How's that? Film website Latino Review sat down with "The Amazing Spider-Man" producers Avi Arad and Matthew Tolmach this past weekend to discuss the upcoming Spidey reboot as directed by Marc Webb ("(500) Days of Summer"), and during their conversation the duo revealed that Marvel Studios and Sony/Columbia had some early discussions of uniting the Marvel Manhattan skyline in one universe. How so? By including the Oscorp Tower (Harry Osborn being the CEO of Oscorp, who eventually turns into the Green Goblin villain from the 'Spider-Man' films) in "The Avengers" in the same Manhattan skyline that already included Stark Tower (Tony Stark, aka "Iron Man").
So what happened? Apparently by the time the Oscorp building was fully designed for "The Amazing Spider-Man" (by legendary production designer J. Michael Riva, who passed away this weekend), the digital skyline in "The Avengers" had already been rendered. In short, it was too late. And while it seems like this is news that only man-children who speak Klingon or own comic-book underoos would care about, it is interesting for the very fact that it's something Marvel Studios and Sony Pictures had agreed on.
One must remember, Marvel's characters and properties are scattered over several different movie studios. 20th Century Fox owns all mutant characters (which means all "X-Men" films and that entire world), Fantastic Four, Silver Surfer, Daredevil, and Deadpool. Sony/Columbia owns Spider-Man, Venom, and Ghost Rider and Marvel Studios essentially has the rest of all the major characters including the entire Avengers team, Ant-Man, Dr. Strange, Black Panther, Luke Cage, Iron Fist, Power Pack, etc.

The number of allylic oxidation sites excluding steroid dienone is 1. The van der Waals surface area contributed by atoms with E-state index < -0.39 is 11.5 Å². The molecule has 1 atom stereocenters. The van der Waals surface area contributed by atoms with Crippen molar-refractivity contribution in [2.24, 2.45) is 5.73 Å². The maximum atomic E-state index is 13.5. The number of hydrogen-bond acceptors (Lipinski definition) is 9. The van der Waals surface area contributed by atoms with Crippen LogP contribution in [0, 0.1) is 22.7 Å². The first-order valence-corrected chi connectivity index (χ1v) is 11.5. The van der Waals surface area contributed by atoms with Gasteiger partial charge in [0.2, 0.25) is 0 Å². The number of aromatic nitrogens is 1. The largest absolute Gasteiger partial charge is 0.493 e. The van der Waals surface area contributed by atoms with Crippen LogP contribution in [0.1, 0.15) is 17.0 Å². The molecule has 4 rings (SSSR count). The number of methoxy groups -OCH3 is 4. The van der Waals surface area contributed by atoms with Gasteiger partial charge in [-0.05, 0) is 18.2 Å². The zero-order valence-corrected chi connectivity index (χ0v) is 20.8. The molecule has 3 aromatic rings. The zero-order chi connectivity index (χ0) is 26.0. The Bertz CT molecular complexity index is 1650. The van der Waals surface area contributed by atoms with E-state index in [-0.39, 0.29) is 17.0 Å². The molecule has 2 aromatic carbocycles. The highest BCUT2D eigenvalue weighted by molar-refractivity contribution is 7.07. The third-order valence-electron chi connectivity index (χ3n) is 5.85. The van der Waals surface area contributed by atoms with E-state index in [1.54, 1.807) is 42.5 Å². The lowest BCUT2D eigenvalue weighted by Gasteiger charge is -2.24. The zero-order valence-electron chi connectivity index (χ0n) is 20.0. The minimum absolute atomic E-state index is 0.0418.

Now sharing the characters is almost a business impossibility. For example: Sony/Columbia owns the rights to the Spider-Man universe, spent gazillions of dollars for those rights and will never sell them over to Marvel even though with Marvel's successful run of comic book films, many fans would love them own everything and cross over and cross-pollinate their characters in any way they see fit. Because of the way rights work, this will likely never happen. It doesn't really behoove one studio to "lend" a character to another studio unless they're getting a significant chunk of the profits and even then a business deal like that, again, would likely be a contract impossibility/headache.
So, don't ever expect a Spider-Man and Avengers team-up film any time soon (or something like "Secret Wars," a classic storyline that included much of the A-list of the Marvel universe), but the fact that the studios are talking amongst themselves to possibly create these small unifying moments in their films is a promising little gesture. Maybe one day?